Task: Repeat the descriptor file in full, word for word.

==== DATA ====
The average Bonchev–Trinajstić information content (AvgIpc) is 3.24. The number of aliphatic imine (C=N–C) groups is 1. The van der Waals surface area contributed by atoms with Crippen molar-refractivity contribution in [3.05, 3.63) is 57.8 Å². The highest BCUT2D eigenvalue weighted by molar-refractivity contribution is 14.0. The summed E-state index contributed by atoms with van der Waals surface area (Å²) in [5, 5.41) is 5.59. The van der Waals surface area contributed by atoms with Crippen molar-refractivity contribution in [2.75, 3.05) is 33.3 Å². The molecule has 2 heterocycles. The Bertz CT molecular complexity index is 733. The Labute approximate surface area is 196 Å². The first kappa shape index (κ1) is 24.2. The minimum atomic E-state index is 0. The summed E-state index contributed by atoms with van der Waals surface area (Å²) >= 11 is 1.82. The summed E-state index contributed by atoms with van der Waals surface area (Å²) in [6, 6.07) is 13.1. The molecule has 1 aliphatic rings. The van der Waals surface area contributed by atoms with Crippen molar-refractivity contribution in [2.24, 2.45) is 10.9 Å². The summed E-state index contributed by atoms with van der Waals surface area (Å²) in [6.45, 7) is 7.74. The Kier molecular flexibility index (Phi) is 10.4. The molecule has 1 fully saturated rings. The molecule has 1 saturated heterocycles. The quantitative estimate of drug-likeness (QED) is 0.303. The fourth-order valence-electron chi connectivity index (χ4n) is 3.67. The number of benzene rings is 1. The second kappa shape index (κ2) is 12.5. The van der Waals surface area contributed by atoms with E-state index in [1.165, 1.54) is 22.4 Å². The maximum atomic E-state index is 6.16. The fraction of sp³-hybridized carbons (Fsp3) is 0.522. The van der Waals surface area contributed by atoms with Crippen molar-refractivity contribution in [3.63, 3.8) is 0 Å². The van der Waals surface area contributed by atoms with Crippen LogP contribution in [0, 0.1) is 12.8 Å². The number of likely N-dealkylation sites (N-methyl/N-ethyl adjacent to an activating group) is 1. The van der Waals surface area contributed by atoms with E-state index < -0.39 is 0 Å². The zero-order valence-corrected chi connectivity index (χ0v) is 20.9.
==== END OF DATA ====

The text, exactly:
The average Bonchev–Trinajstić information content (AvgIpc) is 3.24. The number of aliphatic imine (C=N–C) groups is 1. The van der Waals surface area contributed by atoms with Crippen molar-refractivity contribution in [3.05, 3.63) is 57.8 Å². The highest BCUT2D eigenvalue weighted by molar-refractivity contribution is 14.0. The summed E-state index contributed by atoms with van der Waals surface area (Å²) in [5, 5.41) is 5.59. The van der Waals surface area contributed by atoms with Crippen molar-refractivity contribution in [2.75, 3.05) is 33.3 Å². The molecule has 2 heterocycles. The Bertz CT molecular complexity index is 733. The Labute approximate surface area is 196 Å². The first kappa shape index (κ1) is 24.2. The minimum atomic E-state index is 0. The summed E-state index contributed by atoms with van der Waals surface area (Å²) >= 11 is 1.82. The summed E-state index contributed by atoms with van der Waals surface area (Å²) in [6, 6.07) is 13.1. The molecule has 1 aliphatic rings. The van der Waals surface area contributed by atoms with Crippen molar-refractivity contribution in [2.24, 2.45) is 10.9 Å². The summed E-state index contributed by atoms with van der Waals surface area (Å²) in [6.45, 7) is 7.74. The Kier molecular flexibility index (Phi) is 10.4. The molecule has 1 fully saturated rings. The molecule has 1 saturated heterocycles. The quantitative estimate of drug-likeness (QED) is 0.303. The fourth-order valence-electron chi connectivity index (χ4n) is 3.67. The number of benzene rings is 1. The second kappa shape index (κ2) is 12.5. The van der Waals surface area contributed by atoms with E-state index in [1.165, 1.54) is 22.4 Å². The maximum atomic E-state index is 6.16. The fraction of sp³-hybridized carbons (Fsp3) is 0.522. The van der Waals surface area contributed by atoms with Crippen molar-refractivity contribution in [3.63, 3.8) is 0 Å². The van der Waals surface area contributed by atoms with Crippen LogP contribution in [0, 0.1) is 12.8 Å². The number of likely N-dealkylation sites (N-methyl/N-ethyl adjacent to an activating group) is 1. The van der Waals surface area contributed by atoms with E-state index < -0.39 is 0 Å². The zero-order valence-corrected chi connectivity index (χ0v) is 20.9.